These serve to stabilize the lamp's holding clamp (see images)
      It has some black tape wrapped on it to reduce movement when placed within 
      the larger pipe.
     - a 32 mm PVC clip is already on the 30 mm pipe. This can be used to slide up and down to
       adjust the height of the LED lamp for the intervention for head and/ or back.
     - a metallic spring clamp with red protective ends.
       VERY IMPORTANT ! - it permits clamping the wooden base to
       a shelf, desk or table corner to avoid crashing everything to the floor.
       A LED lamp that has crashed to the floor will usually require major repair.





Peripheral Smear Kit




  • a box labeled "Peripheral Smear Kit" whose contents and their use are covered elsewhere.


That page is linked to here: Peripheral Smear Kit.














Red cloth for sliding





  •   a crumpled up red 50 cm diameter cloth circle. 
This is made out of lining cloth. When placed on a chair or stool it provides a slippery surface that permits pivoting one's bottom from side to side. Useful during interventions where lower back is exposed.
It is "crumpled up" just to help fit everything in the box !
If you are scheduled to do the "Head Only" intervention, your box may not contain one.
If you really want one, ask, I'll send one.
Vital Signs wooden stand and measuring devices (BP, Pulse, spO2, time)
  •    a wooden stand with its base, a wooden upright, and rounded top where one grasps. In this image, the blood pressure cuff has been placed upon it, hiding the rounded top.


This stand serves to obtain the same and correct height for the blood pressure device. It should be used each time one takes vital signs at rest or as
part of the 6 Minute Walking Test.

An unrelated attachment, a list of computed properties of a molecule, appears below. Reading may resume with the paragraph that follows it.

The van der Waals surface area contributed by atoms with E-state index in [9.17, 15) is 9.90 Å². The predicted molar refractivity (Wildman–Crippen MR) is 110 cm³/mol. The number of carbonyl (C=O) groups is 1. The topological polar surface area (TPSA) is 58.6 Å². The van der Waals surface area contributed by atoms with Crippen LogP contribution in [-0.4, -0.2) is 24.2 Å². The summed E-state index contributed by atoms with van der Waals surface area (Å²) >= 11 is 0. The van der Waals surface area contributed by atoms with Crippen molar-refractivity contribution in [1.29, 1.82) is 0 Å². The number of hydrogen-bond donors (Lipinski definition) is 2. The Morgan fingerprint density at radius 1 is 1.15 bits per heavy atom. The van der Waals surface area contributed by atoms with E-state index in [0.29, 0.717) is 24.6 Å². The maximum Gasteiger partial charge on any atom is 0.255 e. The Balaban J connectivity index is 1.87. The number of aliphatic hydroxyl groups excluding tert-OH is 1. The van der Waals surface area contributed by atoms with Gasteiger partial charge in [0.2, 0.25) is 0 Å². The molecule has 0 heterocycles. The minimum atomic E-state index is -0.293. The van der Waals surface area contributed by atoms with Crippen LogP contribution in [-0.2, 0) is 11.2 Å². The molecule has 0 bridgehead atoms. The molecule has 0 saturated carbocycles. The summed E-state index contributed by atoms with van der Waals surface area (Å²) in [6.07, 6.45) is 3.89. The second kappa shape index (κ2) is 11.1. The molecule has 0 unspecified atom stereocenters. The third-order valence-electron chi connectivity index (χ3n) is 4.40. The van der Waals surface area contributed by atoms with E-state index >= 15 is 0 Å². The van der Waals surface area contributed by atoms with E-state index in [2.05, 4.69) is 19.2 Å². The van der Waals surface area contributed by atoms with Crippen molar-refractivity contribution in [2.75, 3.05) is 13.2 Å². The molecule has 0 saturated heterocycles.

•   a wrist blood pressure cuff is here atop the stand. It measures systolic and diastolic blood pressure and the pulse.
If used with the wooden stand, its readings have proven to be quite accurate. If placed above or below this level, its results are much less accurate. Use the stand.
  • a pulse oximeter. It measures peripheral oxygen saturation. You are probably quite familiar with this device now. This model has a button to start it measuring. It stops when measurements have been completed. The button also serves to invert the display while measuring, so numbers are easier to read, as needed. We usually hold the wooden stand top with 3 fingers and thumb, and extend the index to place the pulse oximeter. BP cuff just to the arm side of the wrist.




IR Thermometer




  •   an infrared thermometer. It measures surface temperature. As a reminder, we prefer to aim it at an open mouth rather than the forehead. Turn it around like seen on the left, and squeeze its button with your thumb. It beeps when done measuring.
















  •    a chronometer or stopwatch. Right button to start/ stop. Left button to reset. Middle button to switch from stopwatch mode to current time. It has a little wire loop at its base. The wooden stand has two little holes drilled in it to place the chronometer upright, using this bent copper wire. (See two images above this one).